The Astronaut and the Mermaid by David Spicer

Redheaded Helen claimed she was a mermaid

in the tunneled waters off Spain’s coast,

bragged of hide-and-seek with scuba divers.

And I’m an astronaut moonlighting

as a fireman. I thought, now here’s a trickster,

a liar, a seaswan. We dawdled in the bar,

guessed Virgo and Pisces, renewed our

cynicism. She lit a green cigarillo,

I complimented her scarf design of turtles

riding bicycles. By the time the guitarist

strummed Hotel California,

we staggered from the bar to drift

toward the waxed hardwood floors

of her seaside house, were friends

who promised not to frustrate,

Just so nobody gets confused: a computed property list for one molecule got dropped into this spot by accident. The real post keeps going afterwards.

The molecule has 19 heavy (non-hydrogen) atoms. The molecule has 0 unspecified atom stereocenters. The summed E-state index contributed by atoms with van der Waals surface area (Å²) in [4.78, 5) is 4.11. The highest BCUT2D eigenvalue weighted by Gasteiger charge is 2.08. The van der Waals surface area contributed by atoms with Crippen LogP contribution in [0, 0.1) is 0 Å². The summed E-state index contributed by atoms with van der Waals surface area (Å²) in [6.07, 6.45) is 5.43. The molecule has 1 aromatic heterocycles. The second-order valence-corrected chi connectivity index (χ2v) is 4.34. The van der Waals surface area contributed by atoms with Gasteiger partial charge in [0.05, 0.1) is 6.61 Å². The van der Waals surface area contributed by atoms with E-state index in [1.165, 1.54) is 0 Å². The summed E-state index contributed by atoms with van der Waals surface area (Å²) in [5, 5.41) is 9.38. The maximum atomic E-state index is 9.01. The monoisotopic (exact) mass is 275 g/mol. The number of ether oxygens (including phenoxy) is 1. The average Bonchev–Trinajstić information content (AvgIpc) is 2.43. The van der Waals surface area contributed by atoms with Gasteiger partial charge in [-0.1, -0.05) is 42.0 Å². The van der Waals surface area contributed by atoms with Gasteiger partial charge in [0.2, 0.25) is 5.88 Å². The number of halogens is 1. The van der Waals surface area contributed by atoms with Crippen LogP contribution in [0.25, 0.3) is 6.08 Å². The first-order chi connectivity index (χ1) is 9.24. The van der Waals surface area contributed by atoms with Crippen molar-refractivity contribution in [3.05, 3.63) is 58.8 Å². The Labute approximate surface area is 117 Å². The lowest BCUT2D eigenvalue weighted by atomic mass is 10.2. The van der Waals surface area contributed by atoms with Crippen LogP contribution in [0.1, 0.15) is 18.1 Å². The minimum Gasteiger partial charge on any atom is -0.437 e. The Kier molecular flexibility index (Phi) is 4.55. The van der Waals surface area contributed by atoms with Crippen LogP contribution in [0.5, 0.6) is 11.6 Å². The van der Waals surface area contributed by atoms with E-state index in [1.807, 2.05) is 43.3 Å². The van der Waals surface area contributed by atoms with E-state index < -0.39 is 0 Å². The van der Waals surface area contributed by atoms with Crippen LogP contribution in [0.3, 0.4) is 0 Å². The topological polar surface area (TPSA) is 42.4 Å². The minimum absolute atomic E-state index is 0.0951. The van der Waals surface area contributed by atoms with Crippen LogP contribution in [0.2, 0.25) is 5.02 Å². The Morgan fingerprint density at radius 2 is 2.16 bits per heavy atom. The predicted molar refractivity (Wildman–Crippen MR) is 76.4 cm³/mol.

not to bristle with disgust, rubbing

the other the right way. We drifted

into dreams with a pipe’s help, and when

I awoke with a clear balloon around my

head and in an arson outfit,

I limped past a grandfather clock

toward an eight-foot-square aquarium.

Confused, I lurked for a moment and viewed

redheaded Helen, eyes closed, mermaid

tail flitting back and forth, back and forth.

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